The amazing thing about that book is, it’s 1,000 pages long. It’s incredibly compelling. And it’s written about the most boring presidential campaign I ever covered.
GWEN IFILL: Chris, you went up to meet with and kind of pay homage to Richard Ben Cramer with some colleagues of yours.
CHRIS CILLIZZA: Yes.
GWEN IFILL: Tell us about that visit.
CHRIS CILLIZZA: You know, Gwen, we had written — myself and Ben Smith, who works for BuzzFeed, Jonathan Martin at Politico, Sasha Issenberg at Slate had all kind of developed this love for the book in our early 20s and kind of found each other through political journalism and would occasionally in our various publications write about it.
A college student at Washington College near where Richard Ben Cramer lived sort of saw that and invited us to come out and meet him. Now, I wrote about the visit today. And the first line of it is, when I first met Richard Ben Cramer, I thought he might shoot me.
CHRIS CILLIZZA: And the reason I thought that was because we had never met the man. We were basically communicating through a college student. We went two-and-a-half-hours out to the eastern shore of Maryland.
We pulled up, and I thought, it’s probably as likely as he greets with us sort of a shotgun and tells us to get off his property as he does with a handshake, to be totally frank. He invited us in. His girlfriend, who later became his wife, made us dinner.
I went back out about two years later to write a chapter of a book I wrote that Richard was very sort of encouraging about to profile him and how he went about — the chapter of the book was called “What It Takes to Write What It Takes” — how he thought differently about politics. It was just a neat, just a neat experience for someone like me. It’s something I will always treasure.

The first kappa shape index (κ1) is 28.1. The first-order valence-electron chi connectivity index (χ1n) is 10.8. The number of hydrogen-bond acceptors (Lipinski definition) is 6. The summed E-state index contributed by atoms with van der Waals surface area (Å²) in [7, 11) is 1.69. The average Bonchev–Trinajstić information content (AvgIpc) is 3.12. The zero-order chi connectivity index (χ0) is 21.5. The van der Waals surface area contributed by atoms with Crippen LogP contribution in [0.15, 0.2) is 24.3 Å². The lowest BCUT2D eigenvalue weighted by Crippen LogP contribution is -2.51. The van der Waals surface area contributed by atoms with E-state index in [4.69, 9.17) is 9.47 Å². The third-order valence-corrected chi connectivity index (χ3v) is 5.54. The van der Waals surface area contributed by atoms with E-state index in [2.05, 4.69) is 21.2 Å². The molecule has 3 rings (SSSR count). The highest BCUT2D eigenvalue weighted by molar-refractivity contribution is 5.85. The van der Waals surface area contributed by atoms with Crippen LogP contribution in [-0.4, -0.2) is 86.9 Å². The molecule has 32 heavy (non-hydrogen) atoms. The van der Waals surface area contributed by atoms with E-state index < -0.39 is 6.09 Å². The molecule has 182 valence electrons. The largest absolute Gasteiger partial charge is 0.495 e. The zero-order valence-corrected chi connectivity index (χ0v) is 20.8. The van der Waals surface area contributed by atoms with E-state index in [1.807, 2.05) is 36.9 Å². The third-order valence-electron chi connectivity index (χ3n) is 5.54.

I saved the e-mail he wrote to me thanking me for sending him a copy of my book, sent it to my wife. We both saved it. And it is just a meaningful thing for a political reporter like myself.
GWEN IFILL: Well, let me ask you both then this final question, which is, what is it that you learned in being friendly with and covering stories with and reading the writing of Richard Ben Cramer that you think, Joe, could inform young writers and aspiring young political journalists today?
JOE KLEIN: Well, one of the things I have learned is that cynicism is what passes for insight among the mediocre, that if we are going to do this fairly — we have gotten to the point where writing a positive story about a politician is a very tough thing to do, especially for young reporters.
And we need to be more humane and balanced and respectful of the people who seek to lead us.
GWEN IFILL: Chris?
CHRIS CILLIZZA: Joe used the word humane, and I think it’s critically important that Richard Ben Cramer understood and Joe understands and I think the best of us who do this, people like Joe, Richard Ben Cramer, yourself, Gwen, understand these people who run for office are human beings.
We forget that sometimes. We cover them so much, we write their names, we look at them on TV, we forget that there’s some basic humanity there that is driving them, that inspires them, that motivates them, and finding that what that is and exposing this that for readers may be the most important thing we do, so that they can really understand who that name — that boldfaced name really is.
Richard got that in a way that I think a lot of people don’t. I do everything I can to aspire to it, but I think the humanity of these politicians, you always have to remember.
GWEN IFILL: Chris Cillizza of The Washington Post, Joe Klein of TIME magazine, two great, humane journalists, thank you very much.
CHRIS CILLIZZA: Thanks, Gwen.
JOE KLEIN: Thank you.